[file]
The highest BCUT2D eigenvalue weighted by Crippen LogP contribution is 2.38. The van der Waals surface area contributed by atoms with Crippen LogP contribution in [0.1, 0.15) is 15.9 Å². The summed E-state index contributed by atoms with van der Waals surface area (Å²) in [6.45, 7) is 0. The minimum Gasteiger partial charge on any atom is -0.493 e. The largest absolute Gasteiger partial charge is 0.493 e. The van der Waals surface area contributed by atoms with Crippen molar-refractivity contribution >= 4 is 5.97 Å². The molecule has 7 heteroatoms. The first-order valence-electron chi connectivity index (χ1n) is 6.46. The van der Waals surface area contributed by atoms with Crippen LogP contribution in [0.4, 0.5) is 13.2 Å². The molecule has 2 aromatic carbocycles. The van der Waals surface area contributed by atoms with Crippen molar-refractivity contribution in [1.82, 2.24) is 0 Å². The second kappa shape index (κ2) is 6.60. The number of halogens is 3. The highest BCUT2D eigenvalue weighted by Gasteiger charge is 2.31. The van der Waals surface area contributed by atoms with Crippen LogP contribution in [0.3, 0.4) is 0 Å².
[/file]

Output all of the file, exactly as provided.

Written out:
The highest BCUT2D eigenvalue weighted by Crippen LogP contribution is 2.38. The van der Waals surface area contributed by atoms with Crippen LogP contribution in [0.1, 0.15) is 15.9 Å². The summed E-state index contributed by atoms with van der Waals surface area (Å²) in [6.45, 7) is 0. The minimum Gasteiger partial charge on any atom is -0.493 e. The largest absolute Gasteiger partial charge is 0.493 e. The van der Waals surface area contributed by atoms with Crippen molar-refractivity contribution >= 4 is 5.97 Å². The molecule has 7 heteroatoms. The first-order valence-electron chi connectivity index (χ1n) is 6.46. The van der Waals surface area contributed by atoms with Crippen LogP contribution in [0.4, 0.5) is 13.2 Å². The molecule has 2 aromatic carbocycles. The van der Waals surface area contributed by atoms with Crippen molar-refractivity contribution in [1.82, 2.24) is 0 Å². The second kappa shape index (κ2) is 6.60. The number of halogens is 3. The highest BCUT2D eigenvalue weighted by Gasteiger charge is 2.31. The van der Waals surface area contributed by atoms with Crippen LogP contribution in [0.3, 0.4) is 0 Å².